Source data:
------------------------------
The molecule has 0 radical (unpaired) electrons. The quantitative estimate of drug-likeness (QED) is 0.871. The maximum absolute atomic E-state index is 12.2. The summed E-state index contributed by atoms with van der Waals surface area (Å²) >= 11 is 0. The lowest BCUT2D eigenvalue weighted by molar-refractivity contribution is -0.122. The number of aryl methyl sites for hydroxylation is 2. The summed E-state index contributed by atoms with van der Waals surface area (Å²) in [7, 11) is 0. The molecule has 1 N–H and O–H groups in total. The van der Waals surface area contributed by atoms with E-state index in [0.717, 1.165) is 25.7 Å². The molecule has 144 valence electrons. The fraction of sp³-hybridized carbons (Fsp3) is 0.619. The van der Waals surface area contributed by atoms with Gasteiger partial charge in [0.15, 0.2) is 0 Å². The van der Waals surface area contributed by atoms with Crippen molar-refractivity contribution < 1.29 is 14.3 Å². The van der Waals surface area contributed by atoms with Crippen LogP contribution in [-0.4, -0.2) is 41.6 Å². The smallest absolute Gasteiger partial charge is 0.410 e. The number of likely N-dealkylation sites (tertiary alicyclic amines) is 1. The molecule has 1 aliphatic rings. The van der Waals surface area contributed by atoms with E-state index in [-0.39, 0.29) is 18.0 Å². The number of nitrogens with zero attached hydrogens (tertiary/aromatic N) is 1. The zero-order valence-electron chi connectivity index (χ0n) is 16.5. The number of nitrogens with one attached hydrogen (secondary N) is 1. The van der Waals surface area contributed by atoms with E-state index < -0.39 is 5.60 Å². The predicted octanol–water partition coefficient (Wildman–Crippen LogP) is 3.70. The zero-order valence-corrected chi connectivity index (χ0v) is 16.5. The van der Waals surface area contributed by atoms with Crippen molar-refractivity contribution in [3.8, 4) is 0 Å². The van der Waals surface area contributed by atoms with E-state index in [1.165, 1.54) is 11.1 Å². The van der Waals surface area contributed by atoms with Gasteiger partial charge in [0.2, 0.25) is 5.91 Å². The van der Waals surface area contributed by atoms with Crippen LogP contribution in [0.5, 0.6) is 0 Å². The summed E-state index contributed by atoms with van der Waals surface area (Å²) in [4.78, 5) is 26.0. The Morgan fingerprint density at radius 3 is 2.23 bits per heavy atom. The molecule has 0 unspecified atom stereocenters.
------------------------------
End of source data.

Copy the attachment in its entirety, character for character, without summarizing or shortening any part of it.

The molecule has 0 radical (unpaired) electrons. The quantitative estimate of drug-likeness (QED) is 0.871. The maximum absolute atomic E-state index is 12.2. The summed E-state index contributed by atoms with van der Waals surface area (Å²) >= 11 is 0. The lowest BCUT2D eigenvalue weighted by molar-refractivity contribution is -0.122. The number of aryl methyl sites for hydroxylation is 2. The summed E-state index contributed by atoms with van der Waals surface area (Å²) in [7, 11) is 0. The molecule has 1 N–H and O–H groups in total. The van der Waals surface area contributed by atoms with E-state index in [0.717, 1.165) is 25.7 Å². The molecule has 144 valence electrons. The fraction of sp³-hybridized carbons (Fsp3) is 0.619. The van der Waals surface area contributed by atoms with Gasteiger partial charge in [0.15, 0.2) is 0 Å². The van der Waals surface area contributed by atoms with Crippen molar-refractivity contribution < 1.29 is 14.3 Å². The van der Waals surface area contributed by atoms with Crippen LogP contribution in [-0.4, -0.2) is 41.6 Å². The smallest absolute Gasteiger partial charge is 0.410 e. The number of likely N-dealkylation sites (tertiary alicyclic amines) is 1. The molecule has 1 aliphatic rings. The van der Waals surface area contributed by atoms with E-state index in [-0.39, 0.29) is 18.0 Å². The number of nitrogens with zero attached hydrogens (tertiary/aromatic N) is 1. The zero-order valence-electron chi connectivity index (χ0n) is 16.5. The number of nitrogens with one attached hydrogen (secondary N) is 1. The van der Waals surface area contributed by atoms with E-state index < -0.39 is 5.60 Å². The predicted octanol–water partition coefficient (Wildman–Crippen LogP) is 3.70. The zero-order valence-corrected chi connectivity index (χ0v) is 16.5. The van der Waals surface area contributed by atoms with Crippen molar-refractivity contribution in [3.8, 4) is 0 Å². The van der Waals surface area contributed by atoms with E-state index in [1.165, 1.54) is 11.1 Å². The van der Waals surface area contributed by atoms with Gasteiger partial charge in [0.2, 0.25) is 5.91 Å². The van der Waals surface area contributed by atoms with Crippen LogP contribution in [0.5, 0.6) is 0 Å². The summed E-state index contributed by atoms with van der Waals surface area (Å²) in [4.78, 5) is 26.0. The Morgan fingerprint density at radius 3 is 2.23 bits per heavy atom. The molecule has 0 unspecified atom stereocenters.